The primary subject of literature is and has always been
human emotion, values and beliefs.
Office: 305 McKinney Hall
MWF 7:30-8:00, 11:00-12:00 (Frequently, 1:00-2:00)
TuTh 9:30-11:30 (Frequently 2:00-3:00)
Also by chance and appointment
Flip,by Martyn Bedford
The Hunger Games, by Suzanne Collins
City of Orphans, by Avi
Anna and the French Kiss, by Stephanie Perkins
Touching Spirit Bear, by Ben Mikaelsen
Ten Miles Past Normal, by Frances O'Roark Dowell
Bloody Jack, by L.A. Meyer
The Body of Christopher Creed, by Carol Plum-Ucci
Along for the Ride, by Sarah Dessen
BOOK TO BE DETERMINED
The Book Thief, by Marcus Zusak
To explore the relationship between literature and life; to become better readers and wiser people.
1. To become familiar with a variety of adolescent fiction.
2. To build a basic vocabulary of literary terms.
3. To learn and practice the rudiments of literary analysis.
4. To strengthen writing skills (both structural and mechanical).
5. To enjoy and find value in what we read.
Attendance is important. Almost always a direct relationship exists between grades and class attendance.
Therefore, each student will have three excused (not unexcused) absences. Students who miss more than that may have
their final grades lowered. Students with seven or more absences will have their final grades lowered. Students
with ten or more absences will not pass. I will take attendance at the beginning of each class period.
If you arrive after I have taken attendance, remind me to mark you present. I reserve the right, however, to
mark absent anyone who is habitually late or extremely late.
Also, please understand that attendance is not just physical but intellectual.
If you sleep in class, text, surf the net, catch up on your math homework, read Sports Illustrated (or even your history lesson), you will be marked absent.
Missed quizzes may not be made up. Tests should be taken on time. Papers are due on time.
Normally tests may not be taken late nor papers turned in late.
If you have an emergency (a genuinely desperate situation), see me and explain the
circumstances before the assignment is due. I will then decide whether to make accommodations. Do
not simply send in a late paper. Late papers without explanations will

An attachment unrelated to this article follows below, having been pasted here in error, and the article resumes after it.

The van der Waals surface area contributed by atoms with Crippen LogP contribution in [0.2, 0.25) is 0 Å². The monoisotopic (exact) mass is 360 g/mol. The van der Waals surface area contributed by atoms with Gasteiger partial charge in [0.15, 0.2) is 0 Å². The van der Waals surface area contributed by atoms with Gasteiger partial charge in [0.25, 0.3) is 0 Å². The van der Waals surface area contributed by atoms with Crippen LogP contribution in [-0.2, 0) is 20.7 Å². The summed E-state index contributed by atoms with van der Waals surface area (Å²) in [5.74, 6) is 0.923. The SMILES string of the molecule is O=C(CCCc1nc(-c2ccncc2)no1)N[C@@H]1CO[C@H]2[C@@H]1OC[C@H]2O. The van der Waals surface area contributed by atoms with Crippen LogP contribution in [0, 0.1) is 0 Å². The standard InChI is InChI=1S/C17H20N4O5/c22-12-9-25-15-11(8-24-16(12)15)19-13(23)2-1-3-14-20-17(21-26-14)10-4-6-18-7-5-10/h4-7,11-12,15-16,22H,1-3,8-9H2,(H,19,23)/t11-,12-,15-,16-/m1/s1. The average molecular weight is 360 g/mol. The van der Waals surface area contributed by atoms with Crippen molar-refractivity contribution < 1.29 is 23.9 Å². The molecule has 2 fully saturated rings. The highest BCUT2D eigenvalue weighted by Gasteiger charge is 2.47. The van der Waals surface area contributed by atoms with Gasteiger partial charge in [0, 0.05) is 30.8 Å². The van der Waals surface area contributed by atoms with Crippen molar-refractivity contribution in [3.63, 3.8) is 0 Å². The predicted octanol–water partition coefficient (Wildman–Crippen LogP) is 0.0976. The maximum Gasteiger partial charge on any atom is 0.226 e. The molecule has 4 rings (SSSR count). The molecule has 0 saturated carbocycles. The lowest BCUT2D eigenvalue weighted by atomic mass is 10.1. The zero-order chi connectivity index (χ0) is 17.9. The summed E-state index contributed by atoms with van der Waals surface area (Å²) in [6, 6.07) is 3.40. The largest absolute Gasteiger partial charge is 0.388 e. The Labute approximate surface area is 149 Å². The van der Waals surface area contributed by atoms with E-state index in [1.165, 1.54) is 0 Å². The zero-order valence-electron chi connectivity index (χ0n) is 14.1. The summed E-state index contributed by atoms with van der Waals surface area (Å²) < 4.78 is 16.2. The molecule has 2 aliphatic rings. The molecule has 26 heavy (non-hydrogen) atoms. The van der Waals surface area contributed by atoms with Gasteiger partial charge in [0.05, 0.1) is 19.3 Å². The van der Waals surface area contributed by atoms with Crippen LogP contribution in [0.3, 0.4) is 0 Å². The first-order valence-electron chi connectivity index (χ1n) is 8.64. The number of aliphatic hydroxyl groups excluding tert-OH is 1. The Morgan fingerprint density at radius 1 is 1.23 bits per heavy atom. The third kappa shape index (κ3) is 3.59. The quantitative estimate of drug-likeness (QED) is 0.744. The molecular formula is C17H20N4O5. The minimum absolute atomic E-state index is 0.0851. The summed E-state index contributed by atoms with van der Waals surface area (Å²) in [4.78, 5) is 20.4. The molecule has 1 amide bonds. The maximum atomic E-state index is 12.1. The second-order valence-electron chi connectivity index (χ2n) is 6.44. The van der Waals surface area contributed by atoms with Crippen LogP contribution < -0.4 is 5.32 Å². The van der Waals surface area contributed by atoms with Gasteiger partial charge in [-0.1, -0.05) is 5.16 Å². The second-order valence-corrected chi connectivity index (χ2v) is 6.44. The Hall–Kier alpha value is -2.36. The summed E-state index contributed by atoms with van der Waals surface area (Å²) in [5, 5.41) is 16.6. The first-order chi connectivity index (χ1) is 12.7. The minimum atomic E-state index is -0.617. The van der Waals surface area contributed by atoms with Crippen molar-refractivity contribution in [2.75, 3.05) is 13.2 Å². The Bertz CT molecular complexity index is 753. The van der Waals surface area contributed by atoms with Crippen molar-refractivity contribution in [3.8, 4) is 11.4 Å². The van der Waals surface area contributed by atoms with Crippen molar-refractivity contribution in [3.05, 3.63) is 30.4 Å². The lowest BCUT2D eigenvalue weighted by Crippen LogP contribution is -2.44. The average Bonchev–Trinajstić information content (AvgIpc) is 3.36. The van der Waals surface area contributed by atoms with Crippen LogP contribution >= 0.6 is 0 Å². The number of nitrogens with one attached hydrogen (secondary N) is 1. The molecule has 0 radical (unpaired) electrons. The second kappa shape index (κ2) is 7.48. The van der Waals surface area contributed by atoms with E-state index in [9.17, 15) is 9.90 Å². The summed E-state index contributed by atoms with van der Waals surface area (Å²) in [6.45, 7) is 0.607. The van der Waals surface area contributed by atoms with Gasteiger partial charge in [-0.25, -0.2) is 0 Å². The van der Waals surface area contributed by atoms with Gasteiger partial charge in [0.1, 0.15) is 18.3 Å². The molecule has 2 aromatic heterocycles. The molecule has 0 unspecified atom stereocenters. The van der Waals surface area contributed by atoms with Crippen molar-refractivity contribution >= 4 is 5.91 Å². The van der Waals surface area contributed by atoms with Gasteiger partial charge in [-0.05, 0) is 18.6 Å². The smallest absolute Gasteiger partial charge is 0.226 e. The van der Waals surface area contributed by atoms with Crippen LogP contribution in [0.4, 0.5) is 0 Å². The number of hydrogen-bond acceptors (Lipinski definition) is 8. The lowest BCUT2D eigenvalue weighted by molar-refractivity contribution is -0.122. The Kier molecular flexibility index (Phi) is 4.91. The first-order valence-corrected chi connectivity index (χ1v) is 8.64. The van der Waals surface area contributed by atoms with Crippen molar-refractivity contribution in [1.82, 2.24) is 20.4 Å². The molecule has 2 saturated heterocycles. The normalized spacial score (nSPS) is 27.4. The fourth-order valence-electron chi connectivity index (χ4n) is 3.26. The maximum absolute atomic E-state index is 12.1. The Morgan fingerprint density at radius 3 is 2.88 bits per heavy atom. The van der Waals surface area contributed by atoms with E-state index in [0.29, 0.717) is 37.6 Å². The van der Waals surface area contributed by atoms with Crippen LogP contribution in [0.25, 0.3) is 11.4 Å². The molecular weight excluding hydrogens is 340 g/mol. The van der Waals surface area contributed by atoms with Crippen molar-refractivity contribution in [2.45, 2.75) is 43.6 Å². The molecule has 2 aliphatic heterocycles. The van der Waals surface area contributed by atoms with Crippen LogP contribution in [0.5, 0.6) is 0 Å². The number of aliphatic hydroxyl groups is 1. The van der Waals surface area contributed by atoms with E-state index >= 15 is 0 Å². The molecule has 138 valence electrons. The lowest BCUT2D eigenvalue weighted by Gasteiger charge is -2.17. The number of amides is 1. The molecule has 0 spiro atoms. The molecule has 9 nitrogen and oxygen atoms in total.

not be graded. Also, I reserve the right not to accept papers by students
who have not attended class regularly. In other words, if you are not in
class to receive the assignment or hear discussions and explanations
of the assignment, I will likely not accept the paper.
Grade distribution will be as follows: quiz grade 25%, tests 35%, papers 25%, participation 10%.
We will have four tests. I will provide you with thorough study guides before each one.
The papers will be short (three to five typed pages) and will not involve research. The participation grade will be determined by both the amount and the quality of your participation.
Quizzes will occur frequently (virtually every day). They are on the Internet and you may look at them anytime. They will be turned in via email before class. Any quiz not turned in before class will not be accepted. Quizzes turned in on time will not be counted unless you attend class. To access quizzes, go to my web site at www.pitt.edu/~atteberr. Click "Literature" and follow the path.
Remember: Teaching is my responsibility, learning is yours. You will get as much out of this course as you put into it. Coming to class is important, but coming ready to learn is even more so. Read your lessons on time; do your homework; be alert; ask questions, and you will be successful. View this and other classes as opportunities. Work hard and make the most of them.
My office hours are listed above and posted on my office door. Please feel free to come by and see me anytime I can help you.
Note: The daily syllabus which follows is tentative. Alterations may occur as the semester progresses. Those will be announced in class, and you are responsible for knowing about them, even if you are not in class when they are made.
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